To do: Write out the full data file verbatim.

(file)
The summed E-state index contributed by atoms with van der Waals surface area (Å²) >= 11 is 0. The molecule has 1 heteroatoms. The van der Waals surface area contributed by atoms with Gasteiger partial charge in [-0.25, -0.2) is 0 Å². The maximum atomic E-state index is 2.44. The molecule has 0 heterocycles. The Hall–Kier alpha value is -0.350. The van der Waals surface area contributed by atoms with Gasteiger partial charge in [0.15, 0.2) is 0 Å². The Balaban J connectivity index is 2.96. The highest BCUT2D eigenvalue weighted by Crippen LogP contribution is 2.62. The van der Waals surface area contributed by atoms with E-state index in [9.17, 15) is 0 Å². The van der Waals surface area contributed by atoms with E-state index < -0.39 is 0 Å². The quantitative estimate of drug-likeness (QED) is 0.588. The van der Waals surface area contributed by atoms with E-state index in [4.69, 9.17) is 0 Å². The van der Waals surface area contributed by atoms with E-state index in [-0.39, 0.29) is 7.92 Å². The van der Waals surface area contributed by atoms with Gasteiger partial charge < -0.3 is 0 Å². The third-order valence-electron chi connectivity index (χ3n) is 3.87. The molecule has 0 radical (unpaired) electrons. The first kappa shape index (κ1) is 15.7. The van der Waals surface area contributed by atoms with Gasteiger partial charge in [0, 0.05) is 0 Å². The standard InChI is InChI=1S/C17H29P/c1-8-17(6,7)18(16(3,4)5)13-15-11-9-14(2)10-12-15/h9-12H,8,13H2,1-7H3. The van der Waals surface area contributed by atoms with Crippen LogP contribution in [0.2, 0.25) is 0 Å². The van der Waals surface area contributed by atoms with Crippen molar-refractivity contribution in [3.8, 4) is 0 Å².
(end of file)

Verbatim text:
The summed E-state index contributed by atoms with van der Waals surface area (Å²) >= 11 is 0. The molecule has 1 heteroatoms. The van der Waals surface area contributed by atoms with Gasteiger partial charge in [-0.25, -0.2) is 0 Å². The maximum atomic E-state index is 2.44. The molecule has 0 heterocycles. The Hall–Kier alpha value is -0.350. The van der Waals surface area contributed by atoms with Gasteiger partial charge in [0.15, 0.2) is 0 Å². The Balaban J connectivity index is 2.96. The highest BCUT2D eigenvalue weighted by Crippen LogP contribution is 2.62. The van der Waals surface area contributed by atoms with E-state index in [9.17, 15) is 0 Å². The van der Waals surface area contributed by atoms with E-state index < -0.39 is 0 Å². The quantitative estimate of drug-likeness (QED) is 0.588. The van der Waals surface area contributed by atoms with E-state index in [4.69, 9.17) is 0 Å². The van der Waals surface area contributed by atoms with E-state index in [-0.39, 0.29) is 7.92 Å². The van der Waals surface area contributed by atoms with Gasteiger partial charge < -0.3 is 0 Å². The third-order valence-electron chi connectivity index (χ3n) is 3.87. The molecule has 0 radical (unpaired) electrons. The first kappa shape index (κ1) is 15.7. The van der Waals surface area contributed by atoms with Gasteiger partial charge in [0, 0.05) is 0 Å². The standard InChI is InChI=1S/C17H29P/c1-8-17(6,7)18(16(3,4)5)13-15-11-9-14(2)10-12-15/h9-12H,8,13H2,1-7H3. The van der Waals surface area contributed by atoms with Crippen LogP contribution in [0.2, 0.25) is 0 Å². The van der Waals surface area contributed by atoms with Crippen molar-refractivity contribution in [3.8, 4) is 0 Å².